Explain to your hosting business that you’ve tried all these fixes and that you’d like them to look into it. If they tell you that your site is putting a lot of strain on the server and that you should improve your hosting, you’re excellent! Keep in mind that these upgrades show that your site is performing well.

How to Fix Error Establishing a Database Connection in WordPress

Because we respect your time, we’ll start with the path that’s most likely to solve the problem promptly for you. Then we’ll delve further and teach you how to perform all the fixes manually.

Step 1: Get In Touch With Your Web Host Provider

It’s safe to assume that if your site was operating just a minute (or a day) ago and isn’t now, the problem is most likely with your web server.

These days, all good hosts provide some type of fast-response help, usually via live chat.

Start by contacting that live chat and explaining that you’re having an “error establishing a database connection”, and ask:

  •  if the database server is up and running without any issues
  •  if there isn’t any current surge in activity or traffic on the server.

Most of the time, if you tell them what kind of issue you have, They’ll either tell you what’s causing it or even fix it for you.

Most importantly, they’ll tell you if your database is in good shape. Or if there’s any unusual activity going on on the server.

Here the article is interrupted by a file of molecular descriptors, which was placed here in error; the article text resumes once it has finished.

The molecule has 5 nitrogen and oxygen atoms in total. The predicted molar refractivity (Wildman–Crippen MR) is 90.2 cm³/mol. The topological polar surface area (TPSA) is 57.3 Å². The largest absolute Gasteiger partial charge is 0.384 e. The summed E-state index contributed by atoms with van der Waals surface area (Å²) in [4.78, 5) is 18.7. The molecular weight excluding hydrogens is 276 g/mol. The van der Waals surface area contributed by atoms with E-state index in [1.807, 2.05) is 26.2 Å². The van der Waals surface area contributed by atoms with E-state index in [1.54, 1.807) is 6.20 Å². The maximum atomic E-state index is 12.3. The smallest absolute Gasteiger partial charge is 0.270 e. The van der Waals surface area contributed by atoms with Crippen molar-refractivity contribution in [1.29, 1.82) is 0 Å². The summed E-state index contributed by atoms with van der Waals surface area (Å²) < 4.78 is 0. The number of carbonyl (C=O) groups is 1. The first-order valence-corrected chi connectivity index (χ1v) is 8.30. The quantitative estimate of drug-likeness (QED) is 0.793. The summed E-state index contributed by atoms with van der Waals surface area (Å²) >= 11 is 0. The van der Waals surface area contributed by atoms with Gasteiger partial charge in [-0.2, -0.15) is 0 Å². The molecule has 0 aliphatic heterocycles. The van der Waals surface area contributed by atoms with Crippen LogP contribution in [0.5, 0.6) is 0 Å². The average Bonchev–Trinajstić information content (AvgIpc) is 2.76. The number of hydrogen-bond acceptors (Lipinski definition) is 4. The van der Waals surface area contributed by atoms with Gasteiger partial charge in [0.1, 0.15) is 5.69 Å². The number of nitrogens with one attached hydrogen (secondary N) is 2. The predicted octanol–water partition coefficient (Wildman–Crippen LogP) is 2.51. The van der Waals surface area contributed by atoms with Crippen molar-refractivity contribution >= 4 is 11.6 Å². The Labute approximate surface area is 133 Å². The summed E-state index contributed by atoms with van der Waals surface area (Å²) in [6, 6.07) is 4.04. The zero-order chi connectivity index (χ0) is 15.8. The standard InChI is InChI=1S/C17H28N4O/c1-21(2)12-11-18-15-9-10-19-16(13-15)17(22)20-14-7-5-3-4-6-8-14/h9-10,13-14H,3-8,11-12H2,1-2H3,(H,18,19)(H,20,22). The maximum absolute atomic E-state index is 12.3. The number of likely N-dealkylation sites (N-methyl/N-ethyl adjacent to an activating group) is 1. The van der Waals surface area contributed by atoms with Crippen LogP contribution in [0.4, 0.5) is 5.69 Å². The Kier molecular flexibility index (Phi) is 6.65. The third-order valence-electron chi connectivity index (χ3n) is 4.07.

If the problem isn’t on their end (the server is up and running, and there are no traffic spikes), and they won’t help you, move on to step 2:

Also Read :- The Truth About Website Hosting Costs

Step 2: Check If Your Plugin or Theme Files Haven’t Been Corrupted.

A couple of unfortunate occurrences may cause your WordPress files to become corrupted.

For example, what if you changed a plugin or theme and the entire site crashed? Maybe you connected the site to a third-party service? Perhaps you modified some of the files by hand?

If any of the above sounds familiar, you’ve probably found the perpetrator. If you haven’t already done so, you can skip this step.

Here’s what you can do:

  • First: 
  1. FTP access is needed to connect to your host. You can do this with FileZilla, a free program.
  2. You’ll need your FTP account’s login and password to connect. If you don’t know what/where they are. Find them in your web host’s initial communications when you joined up. Or you can request those details from live chat support professional.
  3. Connect to the server and navigate to the WordPress root folder after you have these. It’s commonly called “public_html” or “www,” and you may already be in it once you’ve established an FTP connection.

The thumb rule is that if you can see subfolders like “wp-content” and “wp-admin,” then you’re in the WordPress root. 

  • Second: Go into “wp-content” and rename the “plugins” folder to something else (whichever other names, as long as it’s not “plugins”).
  • Third: Go back to your site and see if the error is still there.

If not, you now know that the problem is due to a plugin. Return to FTP and rename the folder to “plugins.” Change the folder names of the different plugins one by one in there. Adding an underscore at the end is the simplest way to do this: “. “